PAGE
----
Saint John River

Saint John River

Saint John River

The Saint John River originates in northern Maine, spanning a distance of 673 kilometers. It flows northeastward through Madawaska County until it reaches Edmundston, where it is joined by the Madawaska River. At this point, the river changes direction and flows southeastward, forming a substantial portion of the border between Maine and New Brunswick. The river’s drainage basin covers an area of 55,400 square kilometers, with approximately 20,000 square kilometers located within the United States. The average discharge of the river is 1100 cubic meters per second. As the river proceeds, it receives its primary tributary, the Tobique River, and then curves eastward south of Woodstock.

The Maliseet, who lived along the river’s banks, referred to it as Oo-lahs-took, meaning “goodly river.” The Saint John River is generally calm, with the exception of two waterfalls, Grand Falls and Beechwood, both of which have been used for hydroelectric power. The river flows past Fredericton and Oromocto, gradually expanding and heading southward through a picturesque valley. On the lower course, the current has created numerous long, low islands by depositing silt.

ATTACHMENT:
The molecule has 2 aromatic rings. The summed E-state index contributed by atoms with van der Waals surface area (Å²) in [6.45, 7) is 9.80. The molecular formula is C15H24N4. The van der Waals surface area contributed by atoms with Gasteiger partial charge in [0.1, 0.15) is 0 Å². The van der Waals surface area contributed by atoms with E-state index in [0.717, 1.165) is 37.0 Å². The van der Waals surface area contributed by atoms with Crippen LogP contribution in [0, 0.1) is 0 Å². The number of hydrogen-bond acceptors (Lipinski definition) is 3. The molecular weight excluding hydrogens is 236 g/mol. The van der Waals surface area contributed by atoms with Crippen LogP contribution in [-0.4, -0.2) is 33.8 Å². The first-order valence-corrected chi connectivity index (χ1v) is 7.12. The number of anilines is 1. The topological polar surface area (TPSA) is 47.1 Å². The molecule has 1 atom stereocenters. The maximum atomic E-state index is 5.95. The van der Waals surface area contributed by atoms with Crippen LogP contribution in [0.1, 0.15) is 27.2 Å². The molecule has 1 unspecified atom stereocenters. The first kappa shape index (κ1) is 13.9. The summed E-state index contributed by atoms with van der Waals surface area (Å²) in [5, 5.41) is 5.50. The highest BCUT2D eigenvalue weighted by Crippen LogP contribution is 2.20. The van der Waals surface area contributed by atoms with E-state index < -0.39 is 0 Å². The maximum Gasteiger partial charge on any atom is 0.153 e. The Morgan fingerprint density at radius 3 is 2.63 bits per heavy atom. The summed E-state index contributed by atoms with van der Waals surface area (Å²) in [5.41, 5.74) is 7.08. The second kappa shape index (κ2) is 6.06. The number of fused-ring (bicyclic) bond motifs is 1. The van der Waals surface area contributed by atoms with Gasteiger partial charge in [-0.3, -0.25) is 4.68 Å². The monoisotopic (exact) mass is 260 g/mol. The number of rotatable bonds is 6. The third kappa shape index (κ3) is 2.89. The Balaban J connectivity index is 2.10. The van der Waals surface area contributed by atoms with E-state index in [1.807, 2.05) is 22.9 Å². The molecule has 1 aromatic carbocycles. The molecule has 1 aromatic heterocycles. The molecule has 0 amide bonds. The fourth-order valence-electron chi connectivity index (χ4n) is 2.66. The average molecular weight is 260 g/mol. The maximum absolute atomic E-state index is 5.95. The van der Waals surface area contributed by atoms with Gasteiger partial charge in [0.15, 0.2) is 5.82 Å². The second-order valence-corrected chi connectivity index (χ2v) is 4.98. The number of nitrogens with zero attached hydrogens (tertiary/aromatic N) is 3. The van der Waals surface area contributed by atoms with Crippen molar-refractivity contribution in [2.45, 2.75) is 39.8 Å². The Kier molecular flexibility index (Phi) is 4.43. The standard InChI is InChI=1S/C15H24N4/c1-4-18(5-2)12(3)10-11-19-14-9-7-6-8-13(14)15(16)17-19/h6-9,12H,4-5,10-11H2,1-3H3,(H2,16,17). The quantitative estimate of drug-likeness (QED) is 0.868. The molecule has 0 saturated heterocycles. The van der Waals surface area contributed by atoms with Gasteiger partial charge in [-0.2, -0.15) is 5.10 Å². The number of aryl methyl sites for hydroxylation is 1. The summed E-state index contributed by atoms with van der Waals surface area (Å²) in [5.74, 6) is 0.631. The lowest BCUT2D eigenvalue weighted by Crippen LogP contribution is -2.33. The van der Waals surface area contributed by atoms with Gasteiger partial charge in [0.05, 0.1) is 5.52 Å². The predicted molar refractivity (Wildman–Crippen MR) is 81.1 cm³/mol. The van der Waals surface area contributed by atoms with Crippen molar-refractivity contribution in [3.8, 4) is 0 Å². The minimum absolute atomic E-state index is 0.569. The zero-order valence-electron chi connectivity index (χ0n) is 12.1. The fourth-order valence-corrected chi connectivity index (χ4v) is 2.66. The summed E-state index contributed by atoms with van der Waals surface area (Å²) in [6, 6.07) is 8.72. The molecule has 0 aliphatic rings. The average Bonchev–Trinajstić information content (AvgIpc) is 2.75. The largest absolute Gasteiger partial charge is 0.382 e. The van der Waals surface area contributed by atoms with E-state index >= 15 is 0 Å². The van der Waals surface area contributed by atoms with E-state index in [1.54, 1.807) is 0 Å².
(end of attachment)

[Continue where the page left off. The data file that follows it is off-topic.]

Reversing Falls Bridge Saint John
Reversing Falls Bridge, Saint John

As the Saint John River approaches the city of Saint John, it enters Long Reach, a narrow lake, and receives the Kennebecasis River from the northeast. The powerful tides of the Bay of Fundy propel the river back through a narrow gorge known as Reversing Falls. De Monts and Champlain arrived in Saint John harbour on June 24, 1604, the feast day of St John, and named the river after the saint.

Fort Latour, Saint John
Fort Latour, Saint John

In 1630, La Tour constructed a fort at the river’s mouth, but it wasn’t until 1783, when the Loyalists settled in the area, that significant development took place in the valley. During the early 19th century, timber from Madawaska was driven over Grand Falls to Saint John, which became one of the most prosperous ports in British North America. 

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One thought on “Saint John River

  1. Thanks for posting this. Very interesting information. We aways enjoy your posts. Keep well and have fun. Mike and Judy.

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